Technology often has “unintended consequences.”  The increased use of technology in higher education has, for example, increased the dependence of these institutions on the vendors that build and market educational technology. This wasn’t the intention, it just worked out that way.

The increased presence of technology products and services in higher education stems from the simple fact that for colleges it is less costly, quicker and less risky to purchase proven solutions than it is to produce the technology in-house.

This practice, in turn, allows the college to focus on those functions for which it is was originally designed and for which it is better suited.  The same logic was behind the emergence of the textbook industry in the mid-twentieth century: individual educators often didn’t have the range of skills, time, or funds required to produce comprehensive texts. Turning to publishers for the texts reduced costs and improved the level of quality, on average.

Today, vendors offer a wide range of technology products and services: LMS, SIS, CRM, enrolment management systems, retention software, document management, email systems, instructional content, and more – a long, long way from the days in which a few pieces of chalk and a lectern were all that was “sourced” for classroom education.

Nevertheless, there is a sense among many in higher education that the great promise of educational technology in higher education is stalled. Software companies complain that schools are rarely open to new technologies, that identifying decision-makers in colleges is difficult, and the sales cycle is terribly slow and cumbersome. Tech-savvy students complain that the technology used in higher education has changed little in a decade. And for their part, colleges suggest that vendors have little sense of what kinds of products and services truly fit the needs of educators and college operations. Too few promising pilot projects that employ innovative technologies are adopted at other colleges or, for that matter, at other parts of the same college.

The frustration of vendors is reflected in Michael Stanton’s recent rant (his term, not mine) on the HigherEdLive blog. The CEO of education start-up Inigral wonders what lies behind the limited interest in education software:

“So, why are we giving up on educational software and software that is focused on education?  I want your thoughts.  Is it because of budget cuts?  Is it because you can’t actually procure anything with advertising revenue models, so you can just use free platforms with no procurement process?  Is it because the big educational software companies all forgot how to innovate and mostly have terrible products, so you just don’t believe that good software can be made by companies that serve education exclusively?”

One part of the solution may be simply getting vendors and their clients in the same room; recognizing that – given the nature of digital education – we are going to be in this together for the long run. A few initiatives are trying to do just that:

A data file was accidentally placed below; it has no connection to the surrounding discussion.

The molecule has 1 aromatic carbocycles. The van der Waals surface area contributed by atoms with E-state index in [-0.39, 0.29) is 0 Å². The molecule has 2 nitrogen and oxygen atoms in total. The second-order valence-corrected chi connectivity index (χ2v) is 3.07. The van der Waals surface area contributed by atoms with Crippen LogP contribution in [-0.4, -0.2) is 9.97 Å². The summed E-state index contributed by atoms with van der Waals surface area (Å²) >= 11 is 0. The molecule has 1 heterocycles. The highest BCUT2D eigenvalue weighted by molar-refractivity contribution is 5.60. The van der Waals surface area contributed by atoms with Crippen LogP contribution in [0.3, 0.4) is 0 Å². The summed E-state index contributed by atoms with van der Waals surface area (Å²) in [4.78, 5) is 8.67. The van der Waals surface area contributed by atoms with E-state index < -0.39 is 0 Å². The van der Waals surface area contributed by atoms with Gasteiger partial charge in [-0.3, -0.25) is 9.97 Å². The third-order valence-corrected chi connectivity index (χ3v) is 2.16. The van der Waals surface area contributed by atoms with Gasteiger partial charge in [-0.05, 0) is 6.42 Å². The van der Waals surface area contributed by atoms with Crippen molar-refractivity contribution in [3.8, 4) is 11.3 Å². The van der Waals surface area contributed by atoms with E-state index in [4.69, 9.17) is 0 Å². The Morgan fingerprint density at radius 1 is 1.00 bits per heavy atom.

The Education Innovation Summit at Arizona State University, has run two annual events thus far:

“The Education Innovation Network is designed to bring together, in one physical hub and virtual portal, the most innovative companies working on improving education, the intellectual assets of ASU, the greater Phoenix public and private educational K-20 systems and investors of all types – philanthropic, angel, venture capital and large-scale acquirers.”

More recently, Educause announced the introduction of “StartUp Alley”, which offers new education companies a chance to learn directly from decision-makers about their challenges. You can download the flyer for the 2011 Educause event (Philadelphia, October 18-21) here.

There are smaller events like these beginning to pop up, too. If you know of some of the better ones, please make sure we hear about it.

You may also be interested in . . .

Survey Shows Decline in U.S. Educational Technology Progress” from the Software and Information Industry Alliance (Trade Association).

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3 thoughts on “Vendors, Ed Tech, and Higher Ed: Becoming Better Friends

  1. Risk aversion on behalf of the institution is clearly a key issue which keeps established players in a very strong provision whilst discouraging too much innovation. I can’t see my university ever letting business for an important system go to a recent start-up. Institutions also tend to have very poor control over many of their processes which makes it excpetionally difficult to realise benefits from institution-sclae IT innovation.

    Both of these features seem to encourage a lot of uncordinated experimentation by individuals which is rarely rolled out across whole institutions.


  2. Pingback: education & design

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